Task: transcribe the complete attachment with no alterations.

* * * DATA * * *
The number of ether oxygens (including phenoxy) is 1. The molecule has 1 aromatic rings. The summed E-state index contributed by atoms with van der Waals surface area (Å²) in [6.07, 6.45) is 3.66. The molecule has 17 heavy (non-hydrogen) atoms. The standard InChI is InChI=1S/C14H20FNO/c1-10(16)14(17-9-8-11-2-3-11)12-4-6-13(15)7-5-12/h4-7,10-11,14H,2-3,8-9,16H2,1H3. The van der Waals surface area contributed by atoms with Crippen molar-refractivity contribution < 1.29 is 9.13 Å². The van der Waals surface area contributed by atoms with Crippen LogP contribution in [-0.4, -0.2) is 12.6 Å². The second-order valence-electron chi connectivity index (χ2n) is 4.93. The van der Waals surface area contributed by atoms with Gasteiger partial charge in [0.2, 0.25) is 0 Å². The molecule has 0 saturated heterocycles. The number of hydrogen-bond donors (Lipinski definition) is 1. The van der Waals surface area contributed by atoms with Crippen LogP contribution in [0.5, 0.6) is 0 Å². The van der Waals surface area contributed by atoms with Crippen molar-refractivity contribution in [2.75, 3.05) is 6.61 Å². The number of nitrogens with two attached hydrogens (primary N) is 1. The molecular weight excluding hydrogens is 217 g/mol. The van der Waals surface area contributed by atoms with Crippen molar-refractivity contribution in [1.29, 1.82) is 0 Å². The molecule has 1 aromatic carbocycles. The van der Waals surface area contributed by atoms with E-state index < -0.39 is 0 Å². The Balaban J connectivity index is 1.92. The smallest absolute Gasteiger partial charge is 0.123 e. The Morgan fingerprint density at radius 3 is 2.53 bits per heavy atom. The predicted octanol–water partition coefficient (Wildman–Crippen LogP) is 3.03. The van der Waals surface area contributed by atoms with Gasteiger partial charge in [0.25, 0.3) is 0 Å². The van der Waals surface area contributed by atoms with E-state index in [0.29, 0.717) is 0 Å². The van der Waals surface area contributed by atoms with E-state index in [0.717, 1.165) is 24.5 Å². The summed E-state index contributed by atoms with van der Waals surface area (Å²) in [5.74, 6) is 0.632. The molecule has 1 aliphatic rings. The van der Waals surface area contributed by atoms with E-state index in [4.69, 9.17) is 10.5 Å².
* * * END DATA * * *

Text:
The number of ether oxygens (including phenoxy) is 1. The molecule has 1 aromatic rings. The summed E-state index contributed by atoms with van der Waals surface area (Å²) in [6.07, 6.45) is 3.66. The molecule has 17 heavy (non-hydrogen) atoms. The standard InChI is InChI=1S/C14H20FNO/c1-10(16)14(17-9-8-11-2-3-11)12-4-6-13(15)7-5-12/h4-7,10-11,14H,2-3,8-9,16H2,1H3. The van der Waals surface area contributed by atoms with Crippen molar-refractivity contribution < 1.29 is 9.13 Å². The van der Waals surface area contributed by atoms with Crippen LogP contribution in [-0.4, -0.2) is 12.6 Å². The second-order valence-electron chi connectivity index (χ2n) is 4.93. The van der Waals surface area contributed by atoms with Gasteiger partial charge in [0.2, 0.25) is 0 Å². The molecule has 0 saturated heterocycles. The number of hydrogen-bond donors (Lipinski definition) is 1. The van der Waals surface area contributed by atoms with Crippen LogP contribution in [0.5, 0.6) is 0 Å². The van der Waals surface area contributed by atoms with Crippen molar-refractivity contribution in [2.75, 3.05) is 6.61 Å². The number of nitrogens with two attached hydrogens (primary N) is 1. The molecular weight excluding hydrogens is 217 g/mol. The van der Waals surface area contributed by atoms with Crippen molar-refractivity contribution in [1.29, 1.82) is 0 Å². The molecule has 1 aromatic carbocycles. The van der Waals surface area contributed by atoms with E-state index < -0.39 is 0 Å². The Balaban J connectivity index is 1.92. The smallest absolute Gasteiger partial charge is 0.123 e. The Morgan fingerprint density at radius 3 is 2.53 bits per heavy atom. The predicted octanol–water partition coefficient (Wildman–Crippen LogP) is 3.03. The van der Waals surface area contributed by atoms with Gasteiger partial charge in [0.25, 0.3) is 0 Å². The van der Waals surface area contributed by atoms with E-state index in [0.29, 0.717) is 0 Å². The van der Waals surface area contributed by atoms with E-state index in [0.717, 1.165) is 24.5 Å². The summed E-state index contributed by atoms with van der Waals surface area (Å²) in [5.74, 6) is 0.632. The molecule has 1 aliphatic rings. The van der Waals surface area contributed by atoms with E-state index in [4.69, 9.17) is 10.5 Å².